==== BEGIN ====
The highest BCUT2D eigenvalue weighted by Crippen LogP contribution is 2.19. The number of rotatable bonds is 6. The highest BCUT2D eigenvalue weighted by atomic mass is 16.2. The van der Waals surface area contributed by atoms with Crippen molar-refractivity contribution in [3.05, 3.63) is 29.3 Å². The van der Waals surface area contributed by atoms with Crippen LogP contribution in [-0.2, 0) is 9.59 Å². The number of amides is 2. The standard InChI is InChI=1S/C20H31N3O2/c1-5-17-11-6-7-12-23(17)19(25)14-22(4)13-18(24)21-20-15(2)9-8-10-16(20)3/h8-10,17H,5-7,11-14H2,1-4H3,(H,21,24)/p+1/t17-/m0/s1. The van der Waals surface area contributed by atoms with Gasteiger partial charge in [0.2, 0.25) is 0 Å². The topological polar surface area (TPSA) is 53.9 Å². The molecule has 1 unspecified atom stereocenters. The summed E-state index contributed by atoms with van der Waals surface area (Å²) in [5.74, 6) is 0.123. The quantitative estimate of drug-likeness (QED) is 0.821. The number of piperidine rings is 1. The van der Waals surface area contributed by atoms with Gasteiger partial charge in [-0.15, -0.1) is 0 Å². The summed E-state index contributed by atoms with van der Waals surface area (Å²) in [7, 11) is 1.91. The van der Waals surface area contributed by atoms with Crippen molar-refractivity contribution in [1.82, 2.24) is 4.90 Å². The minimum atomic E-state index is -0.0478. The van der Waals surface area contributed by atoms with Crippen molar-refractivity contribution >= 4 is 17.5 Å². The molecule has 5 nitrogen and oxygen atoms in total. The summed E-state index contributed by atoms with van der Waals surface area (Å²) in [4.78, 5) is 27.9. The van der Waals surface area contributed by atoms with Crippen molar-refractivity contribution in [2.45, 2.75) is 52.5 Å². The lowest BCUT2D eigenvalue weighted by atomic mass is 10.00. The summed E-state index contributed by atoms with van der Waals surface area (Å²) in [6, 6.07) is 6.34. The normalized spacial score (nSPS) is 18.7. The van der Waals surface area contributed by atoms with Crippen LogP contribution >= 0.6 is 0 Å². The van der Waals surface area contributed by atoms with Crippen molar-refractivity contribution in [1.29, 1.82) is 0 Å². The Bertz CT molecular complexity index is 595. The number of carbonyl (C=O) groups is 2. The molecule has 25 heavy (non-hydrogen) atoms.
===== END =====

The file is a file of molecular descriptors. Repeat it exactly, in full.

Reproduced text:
The highest BCUT2D eigenvalue weighted by Crippen LogP contribution is 2.19. The number of rotatable bonds is 6. The highest BCUT2D eigenvalue weighted by atomic mass is 16.2. The van der Waals surface area contributed by atoms with Crippen molar-refractivity contribution in [3.05, 3.63) is 29.3 Å². The van der Waals surface area contributed by atoms with Crippen LogP contribution in [-0.2, 0) is 9.59 Å². The number of amides is 2. The standard InChI is InChI=1S/C20H31N3O2/c1-5-17-11-6-7-12-23(17)19(25)14-22(4)13-18(24)21-20-15(2)9-8-10-16(20)3/h8-10,17H,5-7,11-14H2,1-4H3,(H,21,24)/p+1/t17-/m0/s1. The van der Waals surface area contributed by atoms with Gasteiger partial charge in [0.2, 0.25) is 0 Å². The topological polar surface area (TPSA) is 53.9 Å². The molecule has 1 unspecified atom stereocenters. The summed E-state index contributed by atoms with van der Waals surface area (Å²) in [5.74, 6) is 0.123. The quantitative estimate of drug-likeness (QED) is 0.821. The number of piperidine rings is 1. The van der Waals surface area contributed by atoms with Gasteiger partial charge in [-0.15, -0.1) is 0 Å². The summed E-state index contributed by atoms with van der Waals surface area (Å²) in [7, 11) is 1.91. The van der Waals surface area contributed by atoms with Crippen molar-refractivity contribution in [1.82, 2.24) is 4.90 Å². The minimum atomic E-state index is -0.0478. The van der Waals surface area contributed by atoms with Crippen molar-refractivity contribution >= 4 is 17.5 Å². The molecule has 5 nitrogen and oxygen atoms in total. The summed E-state index contributed by atoms with van der Waals surface area (Å²) in [4.78, 5) is 27.9. The van der Waals surface area contributed by atoms with Crippen molar-refractivity contribution in [2.45, 2.75) is 52.5 Å². The lowest BCUT2D eigenvalue weighted by atomic mass is 10.00. The summed E-state index contributed by atoms with van der Waals surface area (Å²) in [6, 6.07) is 6.34. The normalized spacial score (nSPS) is 18.7. The van der Waals surface area contributed by atoms with Crippen LogP contribution >= 0.6 is 0 Å². The van der Waals surface area contributed by atoms with Crippen molar-refractivity contribution in [1.29, 1.82) is 0 Å². The Bertz CT molecular complexity index is 595. The number of carbonyl (C=O) groups is 2. The molecule has 25 heavy (non-hydrogen) atoms.